Keep your business model simple

The perils of premature complexity are huge administrative overhead and technical debt

I’m getting pretty frustrated with startups making things way more complex than they need to be. You wouldn’t believe how often I see pitch decks from companies that have more pricing tiers and business models than their customers would. It’s a terrible idea for several reasons, but in the context of a pitch deck, premature complexity is a huge red flag to investors.

It appears that the allure of complex pricing models and business strategies often proves too tempting to resist. Indeed, who wouldn’t be enticed by the prospect of variable pricing, tiered packages, or the alluringly intricate matrix of options that promise to maximize revenue from every conceivable customer segment? It’s a business school student’s dream.

But with every new idea and pricing tier comes exponential complexity. Customer service, accounting, product development and even the sales process and landing pages all become way more complicated than they need to be.

There is a time and place for complexity, and for early-stage startups, that time is usually not “now.” A growing company that’s introducing complex pricing too early might find itself bogged down in administrative overhead, struggling with sales friction, and potentially deterring potential customers with a convoluted pricing structure.

In a world where algorithms can predict our preferences and future purchasing behavior, simplicity might seem like an outdated notion. On the surface, it may seem tempting, even logical, to dive headfirst into intricate pricing models that take full advantage of the sophistication technology offers today.

But when we peel back the layers, we find a different story.

Startups, by nature, are incredibly fragile entities. They may be born out of bold ideas and ambitious dreams, but they are also inherently vulnerable. They operate on shoestring budgets, have limited human resources, and are always in a race against time. It’s like running a marathon at a sprinter’s pace. In such a high-pressure environment, the administrative overhead of managing complex pricing models can be a significant burden.

Let’s say we have a startup employing a tiered pricing model with different features and benefits at each level. It might seem like a smart avenue to maximize revenue, but it can quickly become a logistical nightmare. Keeping track of who has access to what, managing upgrades and downgrades, and ensuring customers are billed correctly can take up a considerable amount of time and effort. That energy could be better spent elsewhere, like improving the product or acquiring new customers.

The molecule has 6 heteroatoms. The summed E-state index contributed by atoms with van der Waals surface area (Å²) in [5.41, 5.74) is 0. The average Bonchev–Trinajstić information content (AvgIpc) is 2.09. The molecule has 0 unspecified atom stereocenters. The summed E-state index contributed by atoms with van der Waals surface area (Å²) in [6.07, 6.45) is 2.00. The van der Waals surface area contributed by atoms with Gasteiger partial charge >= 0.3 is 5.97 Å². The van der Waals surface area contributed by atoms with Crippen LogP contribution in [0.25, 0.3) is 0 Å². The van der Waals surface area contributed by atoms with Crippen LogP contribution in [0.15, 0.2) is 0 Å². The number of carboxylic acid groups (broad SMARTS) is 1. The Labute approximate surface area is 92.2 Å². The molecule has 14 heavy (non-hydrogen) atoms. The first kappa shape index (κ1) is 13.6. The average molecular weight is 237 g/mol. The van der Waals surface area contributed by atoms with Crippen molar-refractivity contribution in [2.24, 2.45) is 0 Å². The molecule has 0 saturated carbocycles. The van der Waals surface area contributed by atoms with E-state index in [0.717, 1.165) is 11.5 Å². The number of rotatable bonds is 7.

Moreover, complex pricing models can add friction to the sales process. A startup should aim to minimize obstacles and make purchasing its product or service as straightforward as possible. Every additional step and complication in the pricing structure is another hurdle a potential customer must overcome. It’s like trying to navigate a maze with no clear path to the exit.

Consider an online retailer that offers multiple shipping options, each with its own cost and delivery timeline. While this gives customers a choice, it can be overwhelming and lead to carts being abandoned. It’s a lose-lose situation: The customer leaves unsatisfied, and the retailer loses a potential sale.

Another problem with complex pricing models is the message they send to potential customers. In an era when transparency and trust are more important than ever, a complicated, opaque pricing strategy can be off-putting. It might lead customers to think that the company is more interested in extracting maximum revenue than providing a clear and fair deal.

To investors, the complexity of multiple business models can be problematic as well. Yes, you can make money off subscriptions, product sales, licensing, white-labeled products, and a bunch of other ways, but the truth is, each revenue stream adds complexity and defocuses your product efforts.

For larger businesses, the game might be “Don’t keep all your eggs in one basket.” For startups, it’s the other way around: Pick the best basket you have, keep all your eggs there, and keep a very close eye on that basket. In fewer words: Focus, focus, focus.

That’s not to say complex pricing models don’t have their place. As a company grows, diversifies and understands its customer base better, a more nuanced pricing strategy can be both feasible and advantageous. It’s about recognizing when the time is right to make the transition.

Initially, a startup’s focus should be on growth, customer acquisition and understanding the market. A simple, straightforward pricing model helps you do that without distractions. For example, a flat-rate pricing model is easy to understand and manage. It’s transparent, fair and lets the startup focus on what really matters: Creating a product or service that customers love and are willing to pay for.

Yes, you may leave some money on the table, but who cares? Anything that gets in the way of your learning is bad news at this early stage.

Startups would do well to resist complexity until they are truly ready for it. Until then, simplicity is king.